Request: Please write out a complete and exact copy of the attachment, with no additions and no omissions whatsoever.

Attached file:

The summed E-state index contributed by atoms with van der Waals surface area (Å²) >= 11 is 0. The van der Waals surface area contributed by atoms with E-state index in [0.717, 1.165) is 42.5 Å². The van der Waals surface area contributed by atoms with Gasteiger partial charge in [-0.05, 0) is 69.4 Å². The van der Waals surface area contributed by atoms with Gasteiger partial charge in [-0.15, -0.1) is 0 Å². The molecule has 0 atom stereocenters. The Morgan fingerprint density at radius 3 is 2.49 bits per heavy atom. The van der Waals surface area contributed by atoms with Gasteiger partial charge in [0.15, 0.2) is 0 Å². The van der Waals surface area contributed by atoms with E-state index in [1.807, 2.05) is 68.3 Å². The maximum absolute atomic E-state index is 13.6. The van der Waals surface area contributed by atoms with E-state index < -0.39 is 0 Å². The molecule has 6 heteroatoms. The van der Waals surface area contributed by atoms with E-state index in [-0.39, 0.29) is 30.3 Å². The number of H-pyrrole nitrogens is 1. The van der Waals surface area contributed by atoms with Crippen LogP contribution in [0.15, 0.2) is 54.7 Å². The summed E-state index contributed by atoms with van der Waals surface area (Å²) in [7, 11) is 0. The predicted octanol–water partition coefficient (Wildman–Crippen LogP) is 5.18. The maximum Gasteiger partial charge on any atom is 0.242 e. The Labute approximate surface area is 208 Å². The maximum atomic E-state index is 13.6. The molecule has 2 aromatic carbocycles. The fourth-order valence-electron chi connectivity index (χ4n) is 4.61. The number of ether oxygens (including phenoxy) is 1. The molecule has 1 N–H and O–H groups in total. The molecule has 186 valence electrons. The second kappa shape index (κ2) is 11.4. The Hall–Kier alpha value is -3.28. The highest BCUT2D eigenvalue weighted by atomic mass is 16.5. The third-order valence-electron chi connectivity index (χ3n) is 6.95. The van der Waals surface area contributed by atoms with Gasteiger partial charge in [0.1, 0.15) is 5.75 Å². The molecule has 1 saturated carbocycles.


The summed E-state index contributed by atoms with van der Waals surface area (Å²) >= 11 is 0. The van der Waals surface area contributed by atoms with E-state index in [0.717, 1.165) is 42.5 Å². The van der Waals surface area contributed by atoms with Gasteiger partial charge in [-0.05, 0) is 69.4 Å². The van der Waals surface area contributed by atoms with Gasteiger partial charge in [-0.15, -0.1) is 0 Å². The molecule has 0 atom stereocenters. The Morgan fingerprint density at radius 3 is 2.49 bits per heavy atom. The van der Waals surface area contributed by atoms with Gasteiger partial charge in [0.15, 0.2) is 0 Å². The van der Waals surface area contributed by atoms with E-state index in [1.807, 2.05) is 68.3 Å². The maximum absolute atomic E-state index is 13.6. The van der Waals surface area contributed by atoms with E-state index < -0.39 is 0 Å². The molecule has 6 heteroatoms. The van der Waals surface area contributed by atoms with E-state index in [-0.39, 0.29) is 30.3 Å². The number of H-pyrrole nitrogens is 1. The van der Waals surface area contributed by atoms with Crippen LogP contribution in [0.15, 0.2) is 54.7 Å². The summed E-state index contributed by atoms with van der Waals surface area (Å²) in [7, 11) is 0. The predicted octanol–water partition coefficient (Wildman–Crippen LogP) is 5.18. The maximum Gasteiger partial charge on any atom is 0.242 e. The Labute approximate surface area is 208 Å². The maximum atomic E-state index is 13.6. The molecule has 2 aromatic carbocycles. The fourth-order valence-electron chi connectivity index (χ4n) is 4.61. The number of ether oxygens (including phenoxy) is 1. The molecule has 1 N–H and O–H groups in total. The molecule has 186 valence electrons. The second kappa shape index (κ2) is 11.4. The Hall–Kier alpha value is -3.28. The highest BCUT2D eigenvalue weighted by atomic mass is 16.5. The third-order valence-electron chi connectivity index (χ3n) is 6.95. The van der Waals surface area contributed by atoms with Gasteiger partial charge in [0.1, 0.15) is 5.75 Å². The molecule has 1 saturated carbocycles.